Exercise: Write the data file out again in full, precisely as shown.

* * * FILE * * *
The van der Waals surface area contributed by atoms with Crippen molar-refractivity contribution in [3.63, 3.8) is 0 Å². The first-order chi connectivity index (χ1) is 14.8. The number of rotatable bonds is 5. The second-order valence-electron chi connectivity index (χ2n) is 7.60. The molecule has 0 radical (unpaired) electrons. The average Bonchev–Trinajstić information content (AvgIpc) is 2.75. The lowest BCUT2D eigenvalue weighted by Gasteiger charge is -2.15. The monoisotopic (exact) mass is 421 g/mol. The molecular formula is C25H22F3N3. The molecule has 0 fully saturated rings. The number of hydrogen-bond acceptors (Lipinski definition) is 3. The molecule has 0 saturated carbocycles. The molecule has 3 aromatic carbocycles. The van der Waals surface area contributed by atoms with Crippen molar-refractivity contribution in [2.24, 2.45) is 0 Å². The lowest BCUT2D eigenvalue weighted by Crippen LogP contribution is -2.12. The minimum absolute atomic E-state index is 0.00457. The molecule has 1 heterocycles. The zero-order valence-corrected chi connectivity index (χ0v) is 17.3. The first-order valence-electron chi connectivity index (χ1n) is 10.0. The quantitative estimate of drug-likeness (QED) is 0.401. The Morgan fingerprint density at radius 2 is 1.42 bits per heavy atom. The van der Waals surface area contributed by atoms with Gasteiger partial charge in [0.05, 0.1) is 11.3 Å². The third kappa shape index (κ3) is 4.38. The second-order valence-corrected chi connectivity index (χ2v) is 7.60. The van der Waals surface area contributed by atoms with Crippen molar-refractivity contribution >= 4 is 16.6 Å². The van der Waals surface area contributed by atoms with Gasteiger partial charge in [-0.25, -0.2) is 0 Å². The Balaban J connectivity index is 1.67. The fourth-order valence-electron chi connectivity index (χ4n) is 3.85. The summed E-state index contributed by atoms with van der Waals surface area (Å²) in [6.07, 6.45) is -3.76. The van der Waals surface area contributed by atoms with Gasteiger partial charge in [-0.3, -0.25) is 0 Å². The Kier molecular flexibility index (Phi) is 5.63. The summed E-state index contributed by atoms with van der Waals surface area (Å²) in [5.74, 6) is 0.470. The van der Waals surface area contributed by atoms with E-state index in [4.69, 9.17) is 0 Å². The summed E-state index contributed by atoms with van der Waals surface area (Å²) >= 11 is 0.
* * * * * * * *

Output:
The van der Waals surface area contributed by atoms with Crippen molar-refractivity contribution in [3.63, 3.8) is 0 Å². The first-order chi connectivity index (χ1) is 14.8. The number of rotatable bonds is 5. The second-order valence-electron chi connectivity index (χ2n) is 7.60. The molecule has 0 radical (unpaired) electrons. The average Bonchev–Trinajstić information content (AvgIpc) is 2.75. The lowest BCUT2D eigenvalue weighted by Gasteiger charge is -2.15. The monoisotopic (exact) mass is 421 g/mol. The molecular formula is C25H22F3N3. The molecule has 0 fully saturated rings. The number of hydrogen-bond acceptors (Lipinski definition) is 3. The molecule has 0 saturated carbocycles. The molecule has 3 aromatic carbocycles. The van der Waals surface area contributed by atoms with Crippen molar-refractivity contribution in [2.24, 2.45) is 0 Å². The lowest BCUT2D eigenvalue weighted by Crippen LogP contribution is -2.12. The minimum absolute atomic E-state index is 0.00457. The molecule has 1 heterocycles. The zero-order valence-corrected chi connectivity index (χ0v) is 17.3. The first-order valence-electron chi connectivity index (χ1n) is 10.0. The quantitative estimate of drug-likeness (QED) is 0.401. The Morgan fingerprint density at radius 2 is 1.42 bits per heavy atom. The van der Waals surface area contributed by atoms with Gasteiger partial charge in [0.05, 0.1) is 11.3 Å². The third kappa shape index (κ3) is 4.38. The second-order valence-corrected chi connectivity index (χ2v) is 7.60. The van der Waals surface area contributed by atoms with Crippen molar-refractivity contribution >= 4 is 16.6 Å². The van der Waals surface area contributed by atoms with Gasteiger partial charge in [-0.25, -0.2) is 0 Å². The Balaban J connectivity index is 1.67. The fourth-order valence-electron chi connectivity index (χ4n) is 3.85. The summed E-state index contributed by atoms with van der Waals surface area (Å²) in [6.07, 6.45) is -3.76. The van der Waals surface area contributed by atoms with Gasteiger partial charge in [-0.3, -0.25) is 0 Å². The Kier molecular flexibility index (Phi) is 5.63. The summed E-state index contributed by atoms with van der Waals surface area (Å²) in [5.74, 6) is 0.470. The van der Waals surface area contributed by atoms with E-state index in [4.69, 9.17) is 0 Å². The summed E-state index contributed by atoms with van der Waals surface area (Å²) >= 11 is 0.